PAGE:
December 20, 2017
Kaeo Helder is driving back to the future.
Helder, a 2012 alumnus of CMU's School of Design, is an industrial designer for Candylab Toys, which builds handcrafted wooden cars inspired by "the glamorous '60s American modernist vibe." The sleek, durable, elegant, yet simple wooden cars crafted by Candylab evoke a modern take on classic car designs that aim to drive experiences that bring children and adults together.
"Right off the bat there is the beautiful color," Helder recently told CBS This Morning. "When you dig in deeper there are a lot of small details that are very well considered. You have small iconic moments that are pulled from actual cars that you can see."
Please help make an impact in the quality of life in Pittsburgh and Southwestern Pennsylvania by supporting Carnegie Mellon's United Way Campaign.
The United Way of Allegheny County addresses the most critical human needs in the region through its support of health and human service organizations and activities. Your generosity will provide meals for the hungry, beds for the homeless, care for young children, and new health care options for the sick and uninsured. For more information about the local charities the United Way supports, visit uwswpa.org.
Please help those less fortunate by making a donation to the United Way. CMU’s United Way Campaign runs through Dec. 31.
Students and faculty from Carnegie Mellon University Silicon Valley are working to support the next generation of technologists by mentoring high school students competing in community hackathons.
"The first time I saw these teens, I was quite amazed by their passion for computer science," said Miaozhen Zhang, a master's degree student studying software management at CMU's Integrated Innovation Institute (III). "At CMU we work hard, but we are doing what we love. It was inspiring to share my passion with young people to help them find what they love as well."
Instructor and CMU alumnus Catherine Fang has been a strong advocate for supporting Bay Area teenagers, connecting CMU students from the III, the Information Networking Institute and the Department of Electrical and Computer Engineering to many local volunteer opportunities, including recent teen hackathons like MVHacks, which was organized by Mountain View High School, and CU Hacks 3, an event organized by the Cupertino Library and Santa Clara County Library District.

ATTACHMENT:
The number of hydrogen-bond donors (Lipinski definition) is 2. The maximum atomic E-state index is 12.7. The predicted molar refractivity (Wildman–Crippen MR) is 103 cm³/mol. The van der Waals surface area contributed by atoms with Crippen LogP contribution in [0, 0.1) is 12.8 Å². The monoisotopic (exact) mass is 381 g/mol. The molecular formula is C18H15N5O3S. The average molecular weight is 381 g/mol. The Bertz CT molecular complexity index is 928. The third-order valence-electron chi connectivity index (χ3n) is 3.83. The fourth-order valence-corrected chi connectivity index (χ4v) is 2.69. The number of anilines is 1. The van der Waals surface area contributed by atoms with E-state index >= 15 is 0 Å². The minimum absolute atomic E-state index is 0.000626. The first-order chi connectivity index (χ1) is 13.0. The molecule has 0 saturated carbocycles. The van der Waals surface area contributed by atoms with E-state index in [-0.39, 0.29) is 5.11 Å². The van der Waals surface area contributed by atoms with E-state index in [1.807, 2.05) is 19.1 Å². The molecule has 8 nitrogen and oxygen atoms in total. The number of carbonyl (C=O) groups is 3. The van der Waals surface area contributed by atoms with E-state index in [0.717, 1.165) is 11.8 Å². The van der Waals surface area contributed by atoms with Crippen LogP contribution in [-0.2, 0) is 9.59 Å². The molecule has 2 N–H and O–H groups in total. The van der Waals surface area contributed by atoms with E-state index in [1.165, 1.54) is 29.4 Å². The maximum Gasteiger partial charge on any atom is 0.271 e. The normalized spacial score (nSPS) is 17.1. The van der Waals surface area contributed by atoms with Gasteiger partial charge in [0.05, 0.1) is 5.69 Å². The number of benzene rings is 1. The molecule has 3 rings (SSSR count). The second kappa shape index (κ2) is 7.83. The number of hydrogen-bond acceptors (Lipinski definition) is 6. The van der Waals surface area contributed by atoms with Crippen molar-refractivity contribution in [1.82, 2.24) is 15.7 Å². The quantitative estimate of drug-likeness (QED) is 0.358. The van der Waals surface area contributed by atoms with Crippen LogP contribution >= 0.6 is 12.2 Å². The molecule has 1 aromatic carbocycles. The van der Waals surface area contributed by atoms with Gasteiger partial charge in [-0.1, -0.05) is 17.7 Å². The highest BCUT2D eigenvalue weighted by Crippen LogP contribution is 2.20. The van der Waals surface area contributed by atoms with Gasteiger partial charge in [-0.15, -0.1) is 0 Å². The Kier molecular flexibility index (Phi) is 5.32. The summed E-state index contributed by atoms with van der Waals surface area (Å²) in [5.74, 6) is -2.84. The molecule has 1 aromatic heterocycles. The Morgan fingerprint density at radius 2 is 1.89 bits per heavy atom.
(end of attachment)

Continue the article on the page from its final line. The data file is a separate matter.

A study by four international scientists, including Carnegie Mellon's Edward S. Rubin, questions the effectiveness of a proposed plan to mitigate global warming by using carbon dioxide (CO2) to produce fuels for transportation.
The approach, called carbon capture and utilization (CCU), would collect CO2 emitted by a power plant or industrial process and convert it to a liquid fuel using existing chemical technologies. CCU is being promoted by a number of researchers and organizations as a way to reduce the extraction of fossil fuels while also reducing CO2 emissions linked to climate change.
The new study published in the journal Energy & Environmental Science finds that CCU has little potential to mitigate climate change and could actually worsen the problem — unless the large amount of energy needed to manufacture the fuel comes from carbon-free sources, such as wind and solar.
Rubin, the Alumni Chair Professor of Environmental Engineering and Science in the Department of Engineering and Public Policy, and co-authors find that a far more effective approach to manufacturing transportation fuels is to use that renewable energy to decarbonize the electric power grid, while sequestering the CO2 from fossil fuel use deep underground.
Doctoral candidate Luke Scime is working at the intersection of mechanical engineering and computer science to optimize the process of metal 3-D printing.
3-D printing, also known as additive manufacturing, uses a layer-by-layer manufacturing process to print objects out of metal, plastic and other materials. The technology has the potential to make stronger, lighter and more customized products than traditional manufacturing.
Researchers, like Scime, are working to better understand and perfect the process.
Scime, who is in the Department of Mechanical Engineering, studies metal laser powder bed fusion, a process in which a machine spreads a layer of metal powder that is a fraction of a millimeter thick. Next, a laser beam melts the metal powder into a cross-section of the object being built. The machine repeats this process until the object is complete.
The Senyai Thai Kitchen project, designed and executed in Pittsburgh's Shadyside neighborhood by Carnegie Mellon's School of Architecture faculty Dana Cupkova and Gretchen Craig of EPIPHYTE Lab, was awarded The American Architecture Prize 2017 in the Commercial Interior Design category.
The project was designed and produced with help from the student team of fifth-year seniors Trent Wimbiscus and Sinan Goral, and Thomas Sterling and Colleen Clifford, who both graduated with bachelor's degrees in architecture in 2016.
The restaurant's ceiling, inspired by vaulted geometry of ancient Thai architecture, incorporates acoustic and lighting performance into a contemporary spatial experience. Visual layering of ceiling fins is suggestive of movement while reducing the reverberation of sound in individual vaulted zones, thus creating localized acoustic privacy within the space. The texture and color of the surface's 275 unique vertical slats play with light to create a sense of spatial weightlessness and visual expansion. At the same time it appears as a continuous surface, mimicking an active body of water, or, in homage to the restaurant's name (sen yai translates to "big noodles" in Thai), a bowl of hot noodles in broth.
PiperWeekly wishes the entire CMU community a happy and healthy holiday season! PiperWeekly will return on Thursday, Jan. 11, 2018.